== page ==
In this section we describe the technologies developed by OSF and examine the extent to which they were successful. Without doubt the most well-known of these technologies is OSF/Motif, the multi-window system for Unix, based on X11. OSF/Motif, and its successor the Common Desktop Environment, was adopted by almost all the Unix vendors and is still part of the Unix offering of Sun, HP, IBM and others. In fact OSF/Motif has almost become “Open Source Software” as since May 2000 a version Open Motif  exists for which the source code is distributed without charge, the only condition being that it must be used exclusively with an open source operating system, such as Linux.

The other technologies developed by OSF include:

These technologies did not enjoy the same success as OSF/Motif. For example, the complete OSF/1 system was adopted only by Digital, although several other vendors integrated components (such as the libraries) in their Unix offerings, and provided system and library interfaces conforming to the OSF/1 specifications (the Common Application Environment); some of the DCE components were fairly widely adopted, such as the RPC mechanism (even Microsoft implemented an RPC conforming to the DCE specification), but the complete DCE infrastructure was less widespread.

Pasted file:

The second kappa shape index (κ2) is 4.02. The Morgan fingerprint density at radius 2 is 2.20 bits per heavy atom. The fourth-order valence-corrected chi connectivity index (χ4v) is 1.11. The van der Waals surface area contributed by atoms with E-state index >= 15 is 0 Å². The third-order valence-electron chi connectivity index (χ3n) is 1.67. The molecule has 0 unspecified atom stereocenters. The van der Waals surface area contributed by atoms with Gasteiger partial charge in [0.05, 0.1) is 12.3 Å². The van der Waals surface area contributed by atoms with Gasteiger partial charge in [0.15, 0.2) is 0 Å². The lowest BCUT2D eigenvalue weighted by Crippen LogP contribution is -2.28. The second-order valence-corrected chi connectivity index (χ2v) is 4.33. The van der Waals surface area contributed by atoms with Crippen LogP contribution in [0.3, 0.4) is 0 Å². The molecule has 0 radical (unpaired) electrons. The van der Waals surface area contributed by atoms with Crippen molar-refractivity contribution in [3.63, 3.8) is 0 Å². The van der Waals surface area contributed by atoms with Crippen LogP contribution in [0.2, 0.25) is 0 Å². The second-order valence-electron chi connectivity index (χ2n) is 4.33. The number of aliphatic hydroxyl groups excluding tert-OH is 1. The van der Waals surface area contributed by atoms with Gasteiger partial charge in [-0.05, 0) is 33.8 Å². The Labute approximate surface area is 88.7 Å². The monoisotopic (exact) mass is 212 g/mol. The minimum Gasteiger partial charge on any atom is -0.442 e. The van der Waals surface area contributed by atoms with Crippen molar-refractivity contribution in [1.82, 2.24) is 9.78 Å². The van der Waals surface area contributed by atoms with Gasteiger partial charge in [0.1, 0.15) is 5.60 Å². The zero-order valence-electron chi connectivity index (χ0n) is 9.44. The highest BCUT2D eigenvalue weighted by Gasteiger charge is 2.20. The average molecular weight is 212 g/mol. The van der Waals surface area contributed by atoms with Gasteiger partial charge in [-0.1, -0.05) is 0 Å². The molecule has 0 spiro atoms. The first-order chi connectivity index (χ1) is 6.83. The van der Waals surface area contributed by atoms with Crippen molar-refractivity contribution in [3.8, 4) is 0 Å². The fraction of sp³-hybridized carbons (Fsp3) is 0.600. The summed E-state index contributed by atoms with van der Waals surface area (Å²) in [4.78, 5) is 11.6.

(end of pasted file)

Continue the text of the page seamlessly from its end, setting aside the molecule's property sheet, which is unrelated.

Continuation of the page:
Although it was not among the initial objectives of the OSF, a significant number of software components of OSF technologies were eventually distributed under conditions similar to those for Open Source software. Software distributed via the “OSF Software Mall” included a restricted version of OSF DCE and a version of ANDF corresponding to the GNU C compiler (gcc). In certain cases the licence terms for these software components excluded commercial use, but this was not always the case.

The OSF Research Institute

The OSF Research Institute (OSF RI) was part of the initial vision of the founding members, and was seen as a shared facility for advanced development in key areas of information technology of interest to the OSF sponsors. There were two OSF RI sites, one at the OSF headquarters in Cambridge, Mass., right next to MIT, the other close to the Grenoble university campus.  Initial research was focussed on operating system development but research activities were later extended to cover other areas, including: Internet security (in particular, secure access to Web servers using POSIX-style fine-grained access control); other Web software, including the first WebMail application; and Java technology (ports of the JDK to a number of platforms and a Java compiler). The OSF RI was not subject to the same commercial constraints as the other departments of the OSF, and a substantial number of software components developed by the RI were distributed free of charge.

The Grenoble OSF RI site was heavily involved in many of the projects mentioned above, and in particular it led the Java compiler development as well as a number of aspects of the work on operating systems. The following paragraphs provide more detail on the latter subject, which was a good example of the Open Source approach.